The Obor community in Imo State of Nigeria has set the pace in streamlining customary land laws in line with emerging global trends of increased rights to human persons and doing away with obnoxious customary practices. This was in response to growing number of cases handled by the traditional arbitration bodies.

In Igbo land, land ownership is vested on all make offsprings of the family. When a family head dies, the surviving male children after performing his burial rites will come together to share his estate and/or family lands whereby the Okpara leads the rest of the children after taking over (inheriting) his father’s homestead (Ishiobi).
The amendment, in addition to affirming this age-long customary law amended some aspects that hitherto did not properly cover the interest of certain members of the family.

Some of the interesting points in the amendments cover widows and female children of a deceased family head as well as male children born into the family out of wedlock by either the head of the family or a female member of the family.
(a) ”Where a family land(sic) is survived by a widow and female children, the survivors shall continue to enjoy all rights and privileges of inheritance to the family estate. Any land sales in the family must be approved by the oldest surviving male family members (brothers or uncles) of the deceased family head. The rights and privileges of inheritance shall be transferred to the deceased male family members when the widow of the deceased is dead and all female children married out of the family.”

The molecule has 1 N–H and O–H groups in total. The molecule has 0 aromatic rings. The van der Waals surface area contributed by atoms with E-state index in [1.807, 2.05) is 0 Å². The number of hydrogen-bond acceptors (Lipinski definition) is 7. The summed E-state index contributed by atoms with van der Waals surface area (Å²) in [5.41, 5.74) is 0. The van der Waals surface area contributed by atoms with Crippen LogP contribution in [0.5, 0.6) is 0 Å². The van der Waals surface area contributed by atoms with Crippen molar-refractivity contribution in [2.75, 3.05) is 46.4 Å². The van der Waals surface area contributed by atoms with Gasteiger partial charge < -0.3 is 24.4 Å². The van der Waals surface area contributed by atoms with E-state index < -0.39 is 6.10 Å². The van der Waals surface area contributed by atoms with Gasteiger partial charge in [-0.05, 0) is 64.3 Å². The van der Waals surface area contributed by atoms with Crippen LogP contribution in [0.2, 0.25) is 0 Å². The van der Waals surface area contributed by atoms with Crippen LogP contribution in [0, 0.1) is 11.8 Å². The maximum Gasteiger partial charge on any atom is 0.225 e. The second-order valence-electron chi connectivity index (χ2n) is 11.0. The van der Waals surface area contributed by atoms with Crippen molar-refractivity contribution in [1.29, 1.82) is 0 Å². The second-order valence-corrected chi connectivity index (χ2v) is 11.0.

(b) ” Where a male child is born into the family out of wedlock either by the head of the family or a female member of the family, he shall partake in the sharing of the family estate/land according to his age.”
Another essential clause in the amendment properly warns non-indigenes wishing to buy land from the community to conduct proper investigations, failing the buyer has none to blame except himself. 
“Any non-indigene of the community wishing to acquire land(s) in this community must conduct all the necessary investigations to determine the actual owner of the property.

“At the conclusion of the sale negotiation, any agreement or irrevocable power of Attorney being evidence of transfer of title to the purchaser must be countersigned by at least 2 members of the family which must include the oldest living son of the family.

“In the case of any issue arising from the sale, the case must be presented to the village head who failing to resolve the issue may upscale it to the EZE-IN-COUNCIL. In other words, where the arbitration of the village head fails, it can be assigned to the EZE-IN-COUNCIL to address it accordingly.
“The latin maxim “CAVEAT EMPTOR” meaning”BUYER BEWARE” remains in force. It is principle that a person who buys any land is responsible for the legality of the transaction.

“Where a buyer of land(s) ignores the above maxim and falls into trap of multiple sale or false claim of ownership, he or she has himself to blame as any sale or purchase that is predicated on the illegal transaction becomes null and void and of no legal effect.”

The amendment signed and sealed by the traditional ruler of Obor Autonomous Community, His Royal Highness, Eze Dr. Ugo Obi Ralph Ekezie, the Traditional Prime Minister and the 5 village heads of Obor Community reflects some aspects of the recent Supreme Court landmark judgement that includes females in consideration of the estate of their father.
The amendment concludes by noting:”This document will guide any competent court of law regarding land(s) transaction via sale and purchase in Obor Autonomous Community, Orlu LGA of Imo State of  Nigeria.”